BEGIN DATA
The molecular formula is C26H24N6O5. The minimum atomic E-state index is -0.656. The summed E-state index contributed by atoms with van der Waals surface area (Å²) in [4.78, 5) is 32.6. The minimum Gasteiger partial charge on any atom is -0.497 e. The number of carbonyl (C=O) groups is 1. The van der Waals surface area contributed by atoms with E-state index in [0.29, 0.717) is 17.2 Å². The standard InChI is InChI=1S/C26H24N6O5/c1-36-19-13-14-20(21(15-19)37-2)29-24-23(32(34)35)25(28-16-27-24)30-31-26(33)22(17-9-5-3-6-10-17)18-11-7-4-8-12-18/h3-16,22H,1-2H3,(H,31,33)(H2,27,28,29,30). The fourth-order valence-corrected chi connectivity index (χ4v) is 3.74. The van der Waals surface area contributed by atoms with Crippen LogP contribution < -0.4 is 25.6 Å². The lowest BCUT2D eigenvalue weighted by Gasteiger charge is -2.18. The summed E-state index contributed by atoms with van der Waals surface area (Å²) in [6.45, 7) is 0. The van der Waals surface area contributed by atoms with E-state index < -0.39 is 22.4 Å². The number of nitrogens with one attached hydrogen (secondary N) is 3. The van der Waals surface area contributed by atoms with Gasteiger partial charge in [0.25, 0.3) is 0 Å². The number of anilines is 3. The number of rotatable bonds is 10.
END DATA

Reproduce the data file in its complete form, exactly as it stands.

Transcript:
The molecular formula is C26H24N6O5. The minimum atomic E-state index is -0.656. The summed E-state index contributed by atoms with van der Waals surface area (Å²) in [4.78, 5) is 32.6. The minimum Gasteiger partial charge on any atom is -0.497 e. The number of carbonyl (C=O) groups is 1. The van der Waals surface area contributed by atoms with E-state index in [0.29, 0.717) is 17.2 Å². The standard InChI is InChI=1S/C26H24N6O5/c1-36-19-13-14-20(21(15-19)37-2)29-24-23(32(34)35)25(28-16-27-24)30-31-26(33)22(17-9-5-3-6-10-17)18-11-7-4-8-12-18/h3-16,22H,1-2H3,(H,31,33)(H2,27,28,29,30). The fourth-order valence-corrected chi connectivity index (χ4v) is 3.74. The van der Waals surface area contributed by atoms with Crippen LogP contribution < -0.4 is 25.6 Å². The lowest BCUT2D eigenvalue weighted by Gasteiger charge is -2.18. The summed E-state index contributed by atoms with van der Waals surface area (Å²) in [6.45, 7) is 0. The van der Waals surface area contributed by atoms with E-state index < -0.39 is 22.4 Å². The number of nitrogens with one attached hydrogen (secondary N) is 3. The van der Waals surface area contributed by atoms with Gasteiger partial charge in [0.25, 0.3) is 0 Å². The number of anilines is 3. The number of rotatable bonds is 10.